The last fifteen years have been hard on Smashing Pumpkins fans. After the original band dissolved, Corgan eventually rejoined with drummer Jimmy Chamberlin in 2007 for the poorly received Zeitgeist, a collection of decent riffs and ideas that ultimately suffered due to muddy production and a lack of truly strong songs.
Five years (and few terrible tracks) later, Corgan remains the sole original Pumpkin. It’s certainly been a long time coming, but with Oceania, Corgan and his new Smashing Pumpkins have finally created a collection of songs worth listening to.
Quasar is a hell of a way to open a record, starting with a drumroll that instantly brings Cherub Rock to mind before the track evolves into something else entirely. Brutal drums and a frenzied, hypnotic bass line fill out the back end of the track while the guitar work sizzles in the forefront, giving the album it’s first major high point.
The Celestials opens with just an acoustic guitar, Billy’s voice and some synth orchestral lines, offering a nice change of pace from the first few tracks. Eventually the song becomes pretty power ballad-esque, filled with heavy, double-tracked guitar riffs and backing vocals by bassist Nicole Fiorentino before finally coming to a close in a sea of feedback.
The album has its share of imperfections, particularly the synth-driven One Diamond, One Heart which almost pushes the band into synthpop territory. Album closer Wildflower is another sore point, drenched with sticky orchestral strings and too closely resembling the track Pomp And Circumstances from 2007’s Zeitgeist. Luckily, these two tracks are really the only places the album’s quality really seems to suffer.
The 9-minute epic Oceania is one of the album’s best moments, a sort-of journey through most of the musical styles present on the record. The track opens with a spacey synth line and shimmering guitars before the song transitions into an short acoustic section. Mike Byrne’s drums take over seguing into a long string of floaty synth work and some gorgeous guitar solos by both Corgan and Jeff Schroeder. For some reason the band decided to fade out at the end instead of letting the song reach a real conclusion which becomes somewhat frustrating considering how strong the track is.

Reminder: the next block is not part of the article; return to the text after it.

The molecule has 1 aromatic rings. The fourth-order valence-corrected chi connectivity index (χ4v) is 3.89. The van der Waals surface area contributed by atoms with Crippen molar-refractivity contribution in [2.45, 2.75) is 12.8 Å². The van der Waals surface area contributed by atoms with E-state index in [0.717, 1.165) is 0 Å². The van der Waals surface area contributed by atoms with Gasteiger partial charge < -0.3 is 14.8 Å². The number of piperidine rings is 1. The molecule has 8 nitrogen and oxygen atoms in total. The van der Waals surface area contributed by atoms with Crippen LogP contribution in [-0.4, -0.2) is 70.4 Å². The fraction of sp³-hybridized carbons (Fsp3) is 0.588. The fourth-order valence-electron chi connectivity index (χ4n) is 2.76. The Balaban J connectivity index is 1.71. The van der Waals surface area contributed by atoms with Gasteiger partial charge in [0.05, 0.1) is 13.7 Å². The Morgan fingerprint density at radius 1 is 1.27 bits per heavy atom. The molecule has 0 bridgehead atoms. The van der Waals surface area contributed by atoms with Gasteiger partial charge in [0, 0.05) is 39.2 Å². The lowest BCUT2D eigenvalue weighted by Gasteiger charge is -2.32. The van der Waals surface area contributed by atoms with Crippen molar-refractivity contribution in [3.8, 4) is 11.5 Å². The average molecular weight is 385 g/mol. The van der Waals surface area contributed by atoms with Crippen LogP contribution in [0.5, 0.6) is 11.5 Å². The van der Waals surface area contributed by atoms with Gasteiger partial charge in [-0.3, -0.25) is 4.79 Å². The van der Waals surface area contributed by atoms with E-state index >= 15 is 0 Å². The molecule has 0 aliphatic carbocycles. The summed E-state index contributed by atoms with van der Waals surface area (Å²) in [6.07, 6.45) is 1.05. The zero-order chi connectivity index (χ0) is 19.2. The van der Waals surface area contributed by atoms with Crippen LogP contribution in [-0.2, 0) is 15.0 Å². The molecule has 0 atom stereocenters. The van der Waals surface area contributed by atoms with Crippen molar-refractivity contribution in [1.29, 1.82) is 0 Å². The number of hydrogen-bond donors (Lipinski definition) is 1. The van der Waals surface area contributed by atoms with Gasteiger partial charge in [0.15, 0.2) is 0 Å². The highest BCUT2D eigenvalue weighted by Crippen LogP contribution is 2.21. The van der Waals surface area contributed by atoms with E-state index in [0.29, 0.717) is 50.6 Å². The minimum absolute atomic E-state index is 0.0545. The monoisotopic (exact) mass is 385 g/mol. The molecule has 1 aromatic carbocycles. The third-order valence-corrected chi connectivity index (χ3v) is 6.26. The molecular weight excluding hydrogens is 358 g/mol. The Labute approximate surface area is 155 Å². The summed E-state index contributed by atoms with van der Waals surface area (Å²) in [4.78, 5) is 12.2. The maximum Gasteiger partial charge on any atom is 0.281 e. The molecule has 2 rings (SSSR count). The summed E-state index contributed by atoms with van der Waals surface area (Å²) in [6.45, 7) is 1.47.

The irresistible Pale Horse is another definite highlight of the record, mixing together an undeniably catchy, simple riff and a truly expansive-sounding musical atmosphere. The song, one of the softest on the album, is also perhaps the biggest indication of evolution in the Pumpkins’ sound. It’s unlike anything the band has ever done, but sounds like a true natural progression of what could (and possibly should) have come after Adore.
Everything about The Chimera hints at the ill-fated Zwan project from a decade ago, but here on Oceania it sounds just fine. It’s also one of the “happiest” sounding Pumpkins tracks that Corgan has ever released, and it does a good job of picking the energy up after the slower Pale Horse.
The spiraling guitar riffs of Glissandra and the straightforward rock of Inkless make for two of the most radio-friendly tracks on the record and might just get the Pumpkins some airplay. The former in particular seems specifically designed to worm its way into the brain of any rock fan, and would be a good jumping off point to get people back into the Pumpkins after so many missteps over the last few years.
Oceania is not the best thing the Smashing Pumpkins (in any form) have put out, but it’s a great statement by the new band. It’s officially time to drop the pitchforks and stop complaining about Corgan keeping the band name – Oceania has made it clear that he still possesses the ability to write a Pumpkins’ album, and the new band is more than capable of joining him for the ride.
Reviews published prior to February 23, 2015 used a 1-5 star rating system.